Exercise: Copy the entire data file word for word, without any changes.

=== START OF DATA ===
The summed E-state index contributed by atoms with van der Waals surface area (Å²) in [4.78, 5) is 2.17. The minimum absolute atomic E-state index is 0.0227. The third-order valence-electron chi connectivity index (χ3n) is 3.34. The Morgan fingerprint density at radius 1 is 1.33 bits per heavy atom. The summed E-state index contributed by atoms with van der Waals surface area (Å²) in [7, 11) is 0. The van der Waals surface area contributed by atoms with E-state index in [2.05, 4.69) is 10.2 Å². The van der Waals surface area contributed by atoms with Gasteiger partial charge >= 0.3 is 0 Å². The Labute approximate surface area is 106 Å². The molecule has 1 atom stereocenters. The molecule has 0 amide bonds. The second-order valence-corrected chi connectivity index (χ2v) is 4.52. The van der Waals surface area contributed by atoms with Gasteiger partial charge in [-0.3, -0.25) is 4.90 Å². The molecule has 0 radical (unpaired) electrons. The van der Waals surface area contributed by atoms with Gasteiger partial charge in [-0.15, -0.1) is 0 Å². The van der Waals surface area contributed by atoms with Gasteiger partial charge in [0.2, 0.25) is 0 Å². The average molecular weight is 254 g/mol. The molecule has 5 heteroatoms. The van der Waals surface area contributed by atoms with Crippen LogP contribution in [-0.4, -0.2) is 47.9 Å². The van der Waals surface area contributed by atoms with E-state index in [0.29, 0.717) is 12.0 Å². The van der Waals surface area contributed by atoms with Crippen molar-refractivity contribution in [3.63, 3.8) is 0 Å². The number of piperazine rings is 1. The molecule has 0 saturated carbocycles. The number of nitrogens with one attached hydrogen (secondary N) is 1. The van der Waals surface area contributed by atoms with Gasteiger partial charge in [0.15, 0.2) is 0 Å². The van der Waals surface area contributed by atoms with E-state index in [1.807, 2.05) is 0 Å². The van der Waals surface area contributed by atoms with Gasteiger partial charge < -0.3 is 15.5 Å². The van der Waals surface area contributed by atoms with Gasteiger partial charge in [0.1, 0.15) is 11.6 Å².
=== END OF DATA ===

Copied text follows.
The summed E-state index contributed by atoms with van der Waals surface area (Å²) in [4.78, 5) is 2.17. The minimum absolute atomic E-state index is 0.0227. The third-order valence-electron chi connectivity index (χ3n) is 3.34. The Morgan fingerprint density at radius 1 is 1.33 bits per heavy atom. The summed E-state index contributed by atoms with van der Waals surface area (Å²) in [7, 11) is 0. The van der Waals surface area contributed by atoms with E-state index in [2.05, 4.69) is 10.2 Å². The van der Waals surface area contributed by atoms with Gasteiger partial charge >= 0.3 is 0 Å². The Labute approximate surface area is 106 Å². The molecule has 1 atom stereocenters. The molecule has 0 amide bonds. The second-order valence-corrected chi connectivity index (χ2v) is 4.52. The van der Waals surface area contributed by atoms with Gasteiger partial charge in [-0.3, -0.25) is 4.90 Å². The molecule has 0 radical (unpaired) electrons. The van der Waals surface area contributed by atoms with Gasteiger partial charge in [-0.15, -0.1) is 0 Å². The van der Waals surface area contributed by atoms with Gasteiger partial charge in [0.2, 0.25) is 0 Å². The average molecular weight is 254 g/mol. The molecule has 5 heteroatoms. The van der Waals surface area contributed by atoms with Crippen LogP contribution in [-0.4, -0.2) is 47.9 Å². The van der Waals surface area contributed by atoms with E-state index in [0.29, 0.717) is 12.0 Å². The van der Waals surface area contributed by atoms with Crippen molar-refractivity contribution in [3.63, 3.8) is 0 Å². The number of piperazine rings is 1. The molecule has 0 saturated carbocycles. The number of nitrogens with one attached hydrogen (secondary N) is 1. The van der Waals surface area contributed by atoms with Gasteiger partial charge in [0.15, 0.2) is 0 Å². The van der Waals surface area contributed by atoms with E-state index in [1.807, 2.05) is 0 Å². The van der Waals surface area contributed by atoms with Gasteiger partial charge < -0.3 is 15.5 Å². The van der Waals surface area contributed by atoms with Gasteiger partial charge in [0.1, 0.15) is 11.6 Å².